All responsibilities of IPOS were perceived as important or highly important by >80% of respondents (Fig. 3). Participants viewed IPOS as having an important role in facilitating networking opportunities, developing/providing resources to encourage research (eg, protocol writing guide) and supporting dissemination of research among society members. Participants’ comments (in the open-ended comment box) further echoed these findings, highlighting their perception that IPOS should build research capacity among members (eg, through training or facilitating collaboration among IPOS members), support researchers from low- and middle-income countries and provide assistance to members with English as a second language, enabling them to publish and communicate their research findings. Although all responsibilities were considered important by most respondents, the least important priorities for IPOS were in providing research methods training and promoting funding for research activities.
74.8% of participants indicated interest in attending research training workshops organized by IPOS before the annual conference. Additionally, the most popular chosen method when asked how should IPOS provide further research training was online modules offered on IPOS website (n = 55, 39.3%). This method was followed by a research mentoring program (n = 26, 18.6%), face-to-face workshop at the annual conference (n = 24, 17.1%), and webinars (n = 19, 13.6%).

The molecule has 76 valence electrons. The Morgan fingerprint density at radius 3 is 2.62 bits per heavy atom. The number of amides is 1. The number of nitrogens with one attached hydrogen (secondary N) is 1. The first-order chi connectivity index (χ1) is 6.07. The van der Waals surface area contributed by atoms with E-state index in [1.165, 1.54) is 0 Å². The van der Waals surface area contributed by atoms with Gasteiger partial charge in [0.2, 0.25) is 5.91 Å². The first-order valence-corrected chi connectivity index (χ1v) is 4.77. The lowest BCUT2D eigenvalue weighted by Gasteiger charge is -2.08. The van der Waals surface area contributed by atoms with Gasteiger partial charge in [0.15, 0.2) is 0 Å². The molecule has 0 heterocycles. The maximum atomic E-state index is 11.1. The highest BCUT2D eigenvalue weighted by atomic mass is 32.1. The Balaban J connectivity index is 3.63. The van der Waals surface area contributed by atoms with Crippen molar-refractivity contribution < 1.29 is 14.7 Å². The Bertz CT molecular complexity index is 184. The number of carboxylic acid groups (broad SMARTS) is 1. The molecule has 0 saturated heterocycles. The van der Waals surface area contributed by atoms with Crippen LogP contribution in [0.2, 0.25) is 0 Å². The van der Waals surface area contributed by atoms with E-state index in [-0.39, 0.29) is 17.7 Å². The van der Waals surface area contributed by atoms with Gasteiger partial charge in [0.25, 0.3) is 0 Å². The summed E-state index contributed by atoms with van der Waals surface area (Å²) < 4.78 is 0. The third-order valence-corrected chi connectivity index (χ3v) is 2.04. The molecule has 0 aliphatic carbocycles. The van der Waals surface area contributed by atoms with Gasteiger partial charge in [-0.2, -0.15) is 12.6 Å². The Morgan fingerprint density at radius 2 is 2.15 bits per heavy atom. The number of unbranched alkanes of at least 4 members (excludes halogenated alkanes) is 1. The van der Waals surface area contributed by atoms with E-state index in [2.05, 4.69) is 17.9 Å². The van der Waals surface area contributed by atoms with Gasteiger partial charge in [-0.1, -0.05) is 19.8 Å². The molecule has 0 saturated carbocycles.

Research networks play an important role in building research capacity, as they have the ability to foster networking, research collaborations, mentorship, and skill building opportunities.[16,21] To better support members of IPOS, this study evaluated the research interests and training needs of its members. This study showed that many IPOS members are actively involved in research and there is a strong interest for this involvement to increase. With members already eager to engage in research activities, it is important for IPOS to support this interest through the development of training and networking opportunities to provide members with the tools they need to increase their research involvement and overcome barriers to research engagement currently reported.
This needs assessment established that the top 6 priority areas for resource development and training are: preparing successful grant applications; preparing research budgets; community-based participatory research; working with decision makers; and finding collaborators or expert consultants. These areas reflect a need for both skill building and facilitation of collaboration and networking opportunities, both of which are key aspects of research capacity building. Unlike other research needs assessments, the tops 5 research training needs identified were not about specific to research methods or study execution per se, potentially because securing funding is needed before being able to conduct the study. Survey answers also emphasized a need to connect and collaborate with other researchers.